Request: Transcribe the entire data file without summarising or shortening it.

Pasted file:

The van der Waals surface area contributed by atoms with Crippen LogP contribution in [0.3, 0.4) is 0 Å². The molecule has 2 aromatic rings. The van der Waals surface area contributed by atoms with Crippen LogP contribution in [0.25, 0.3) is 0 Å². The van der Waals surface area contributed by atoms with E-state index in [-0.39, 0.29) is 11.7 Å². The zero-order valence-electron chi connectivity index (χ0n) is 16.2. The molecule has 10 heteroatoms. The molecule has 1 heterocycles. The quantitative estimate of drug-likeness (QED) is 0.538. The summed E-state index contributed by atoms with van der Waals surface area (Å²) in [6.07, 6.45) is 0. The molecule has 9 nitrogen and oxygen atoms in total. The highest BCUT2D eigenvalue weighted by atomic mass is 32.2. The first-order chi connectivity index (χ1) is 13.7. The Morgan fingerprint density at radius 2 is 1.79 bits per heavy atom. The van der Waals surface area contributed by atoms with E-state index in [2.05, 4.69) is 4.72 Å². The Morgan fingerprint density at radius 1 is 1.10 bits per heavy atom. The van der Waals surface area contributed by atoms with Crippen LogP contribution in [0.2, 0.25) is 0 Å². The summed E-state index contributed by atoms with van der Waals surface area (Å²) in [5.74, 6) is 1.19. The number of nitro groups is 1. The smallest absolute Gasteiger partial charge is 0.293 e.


The van der Waals surface area contributed by atoms with Crippen LogP contribution in [0.3, 0.4) is 0 Å². The molecule has 2 aromatic rings. The van der Waals surface area contributed by atoms with Crippen LogP contribution in [0.25, 0.3) is 0 Å². The van der Waals surface area contributed by atoms with E-state index in [-0.39, 0.29) is 11.7 Å². The zero-order valence-electron chi connectivity index (χ0n) is 16.2. The molecule has 10 heteroatoms. The molecule has 1 heterocycles. The quantitative estimate of drug-likeness (QED) is 0.538. The summed E-state index contributed by atoms with van der Waals surface area (Å²) in [6.07, 6.45) is 0. The molecule has 9 nitrogen and oxygen atoms in total. The highest BCUT2D eigenvalue weighted by atomic mass is 32.2. The first-order chi connectivity index (χ1) is 13.7. The Morgan fingerprint density at radius 2 is 1.79 bits per heavy atom. The van der Waals surface area contributed by atoms with E-state index in [2.05, 4.69) is 4.72 Å². The Morgan fingerprint density at radius 1 is 1.10 bits per heavy atom. The van der Waals surface area contributed by atoms with Crippen LogP contribution in [0.2, 0.25) is 0 Å². The summed E-state index contributed by atoms with van der Waals surface area (Å²) in [5.74, 6) is 1.19. The number of nitro groups is 1. The smallest absolute Gasteiger partial charge is 0.293 e.